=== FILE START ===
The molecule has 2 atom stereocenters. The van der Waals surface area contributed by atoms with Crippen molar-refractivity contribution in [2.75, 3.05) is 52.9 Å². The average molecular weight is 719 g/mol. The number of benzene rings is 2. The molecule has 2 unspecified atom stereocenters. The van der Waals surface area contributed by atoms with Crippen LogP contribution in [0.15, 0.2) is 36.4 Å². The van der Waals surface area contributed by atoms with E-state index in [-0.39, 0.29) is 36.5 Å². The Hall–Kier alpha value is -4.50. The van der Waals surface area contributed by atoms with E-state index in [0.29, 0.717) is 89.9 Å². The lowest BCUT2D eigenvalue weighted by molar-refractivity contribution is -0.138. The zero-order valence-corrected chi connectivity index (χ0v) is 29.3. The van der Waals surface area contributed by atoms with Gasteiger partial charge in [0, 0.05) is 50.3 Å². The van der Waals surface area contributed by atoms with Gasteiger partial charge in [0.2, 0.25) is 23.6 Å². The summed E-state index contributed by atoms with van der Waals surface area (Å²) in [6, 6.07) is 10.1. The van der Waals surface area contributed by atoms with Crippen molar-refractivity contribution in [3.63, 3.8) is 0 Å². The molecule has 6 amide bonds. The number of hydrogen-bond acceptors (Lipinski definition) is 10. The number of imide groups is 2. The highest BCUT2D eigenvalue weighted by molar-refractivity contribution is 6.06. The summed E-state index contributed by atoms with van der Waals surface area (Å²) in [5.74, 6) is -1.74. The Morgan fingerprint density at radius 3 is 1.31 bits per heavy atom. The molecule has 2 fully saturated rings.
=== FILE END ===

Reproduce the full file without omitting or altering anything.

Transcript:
The molecule has 2 atom stereocenters. The van der Waals surface area contributed by atoms with Crippen molar-refractivity contribution in [2.75, 3.05) is 52.9 Å². The average molecular weight is 719 g/mol. The number of benzene rings is 2. The molecule has 2 unspecified atom stereocenters. The van der Waals surface area contributed by atoms with Crippen LogP contribution in [0.15, 0.2) is 36.4 Å². The van der Waals surface area contributed by atoms with E-state index in [-0.39, 0.29) is 36.5 Å². The Hall–Kier alpha value is -4.50. The van der Waals surface area contributed by atoms with E-state index in [0.29, 0.717) is 89.9 Å². The lowest BCUT2D eigenvalue weighted by molar-refractivity contribution is -0.138. The zero-order valence-corrected chi connectivity index (χ0v) is 29.3. The van der Waals surface area contributed by atoms with Gasteiger partial charge in [0, 0.05) is 50.3 Å². The van der Waals surface area contributed by atoms with Gasteiger partial charge in [0.2, 0.25) is 23.6 Å². The summed E-state index contributed by atoms with van der Waals surface area (Å²) in [6, 6.07) is 10.1. The van der Waals surface area contributed by atoms with Crippen molar-refractivity contribution in [3.63, 3.8) is 0 Å². The molecule has 6 amide bonds. The number of hydrogen-bond acceptors (Lipinski definition) is 10. The number of imide groups is 2. The highest BCUT2D eigenvalue weighted by molar-refractivity contribution is 6.06. The summed E-state index contributed by atoms with van der Waals surface area (Å²) in [5.74, 6) is -1.74. The Morgan fingerprint density at radius 3 is 1.31 bits per heavy atom. The molecule has 2 fully saturated rings.